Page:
Budget 2016 wrap-up: what really matters for small business

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Budget 2016 wrap-up: what really matters for small business

Trying to make sense of all the varying reports on the Federal Budget? We break it down to the key changes for small businesses and start-ups.

Small businesses appeared to be a key focus of the 2016 Federal Budget, although at least one measure that a lot of us were hoping for – the extension of the immediate $20,000 asset write-off beyond 2016-17 – failed to materialise. On the whole, however, it was mostly pretty good news for small businesses.

Redefining small business

Redefining 'small business' to mean one with a turnover of $10 million rather than $2 million will be welcomed by the owners and managers of those that currently exceed the limit. It does simplify the tax requirements (which should translate into reduced professional fees), and being able to prepare accounts on a cash basis rather than accruals can make them more realistic.

For example, a business might carry out a small number of lengthy projects during a year with customers typically paying several months after completion and suppliers insisting on much shorter terms. Having to pay GST in the quarter that an invoice was issued rather than when payment was actually received can be an additional strain on cashflow.

More to get the 20K write-off

Perhaps most importantly, the expanded definition of small business widens access to the $20,000 immediate asset write-off. But, as MYOB CEO Tim Reed said: "The Government should consider making this a permanent feature to better support the economy."

While it’s important to match expenses with income, many capital items purchased by small businesses depreciate more quickly than the official schedules allow (laptops and vehicles, for example), and that leads to another situation where tax is being levied before the income is actually received. The hoped-for extension of the write-off beyond 2016-17 did not materialise.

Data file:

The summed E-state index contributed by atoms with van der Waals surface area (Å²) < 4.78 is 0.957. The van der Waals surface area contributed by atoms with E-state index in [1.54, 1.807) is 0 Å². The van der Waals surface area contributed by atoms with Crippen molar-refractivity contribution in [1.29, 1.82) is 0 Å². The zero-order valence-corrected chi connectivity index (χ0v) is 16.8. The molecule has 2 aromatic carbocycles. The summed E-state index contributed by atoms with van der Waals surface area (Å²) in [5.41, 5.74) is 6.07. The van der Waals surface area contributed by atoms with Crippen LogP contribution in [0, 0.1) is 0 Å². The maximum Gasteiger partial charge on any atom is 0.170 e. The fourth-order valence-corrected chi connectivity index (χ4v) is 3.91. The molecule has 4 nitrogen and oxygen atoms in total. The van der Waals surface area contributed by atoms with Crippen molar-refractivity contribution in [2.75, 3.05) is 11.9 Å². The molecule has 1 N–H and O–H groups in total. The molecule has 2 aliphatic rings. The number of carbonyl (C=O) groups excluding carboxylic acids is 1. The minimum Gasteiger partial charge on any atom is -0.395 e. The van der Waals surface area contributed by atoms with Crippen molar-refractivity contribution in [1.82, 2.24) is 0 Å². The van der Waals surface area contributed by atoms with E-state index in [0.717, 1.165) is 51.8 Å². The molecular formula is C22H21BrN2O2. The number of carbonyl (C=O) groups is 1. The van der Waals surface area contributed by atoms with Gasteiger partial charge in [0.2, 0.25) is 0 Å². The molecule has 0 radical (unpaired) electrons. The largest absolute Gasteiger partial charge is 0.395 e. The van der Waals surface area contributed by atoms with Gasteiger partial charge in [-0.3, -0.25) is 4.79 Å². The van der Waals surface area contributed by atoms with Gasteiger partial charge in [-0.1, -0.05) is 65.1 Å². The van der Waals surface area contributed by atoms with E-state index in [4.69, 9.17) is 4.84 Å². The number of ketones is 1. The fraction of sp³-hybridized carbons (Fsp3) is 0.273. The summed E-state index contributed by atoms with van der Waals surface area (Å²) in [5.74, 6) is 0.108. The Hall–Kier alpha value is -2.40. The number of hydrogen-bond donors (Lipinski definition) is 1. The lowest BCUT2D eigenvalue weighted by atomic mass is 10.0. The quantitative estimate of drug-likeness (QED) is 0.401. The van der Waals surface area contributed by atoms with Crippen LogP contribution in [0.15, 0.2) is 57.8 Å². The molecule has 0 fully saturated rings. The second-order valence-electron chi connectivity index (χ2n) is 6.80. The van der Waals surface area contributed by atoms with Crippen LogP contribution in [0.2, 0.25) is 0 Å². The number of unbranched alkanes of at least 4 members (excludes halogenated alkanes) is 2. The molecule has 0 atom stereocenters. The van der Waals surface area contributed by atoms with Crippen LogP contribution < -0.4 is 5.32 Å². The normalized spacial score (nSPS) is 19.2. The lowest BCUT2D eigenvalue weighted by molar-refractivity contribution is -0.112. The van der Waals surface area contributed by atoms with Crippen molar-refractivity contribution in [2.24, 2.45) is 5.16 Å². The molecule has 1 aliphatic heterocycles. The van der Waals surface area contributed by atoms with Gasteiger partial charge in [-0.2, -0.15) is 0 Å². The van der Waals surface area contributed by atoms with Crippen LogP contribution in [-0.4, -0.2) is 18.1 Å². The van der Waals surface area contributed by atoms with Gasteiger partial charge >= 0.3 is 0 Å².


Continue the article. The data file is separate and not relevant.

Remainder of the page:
Notably, the old $2 million limit still applies to the small business capital gains tax concessions.

Modest tax cuts

The modest tax cut for small businesses (again, under $10 million turnover) will also be welcomed from the traditional perspective of the owner's hip pocket. It makes sense that the government is making a corresponding adjustment for unincorporated businesses, but it’s hard to understand why the turnover limit for those was set at $5 million, rather than the $10 million for incorporated businesses.

Mind you, choosing to run a $5 million business without the protection provided by incorporation might be an 'interesting' decision.

Furthermore, as the National Australia Bank pointed out: "The benefits to [unincorporated] business of the reform are, however, limited by the retention of the current annual cap of $1,000 per individual."

In addition, MYOB’s Reed said: "The plan to cut the company tax rate to 25 percent is an excellent one, however the timeline could and should be shortened. It's like SMEs have been given a terrific present but told it is coming in pieces and they can't open it up for a decade."

Simplifying BAS and other changes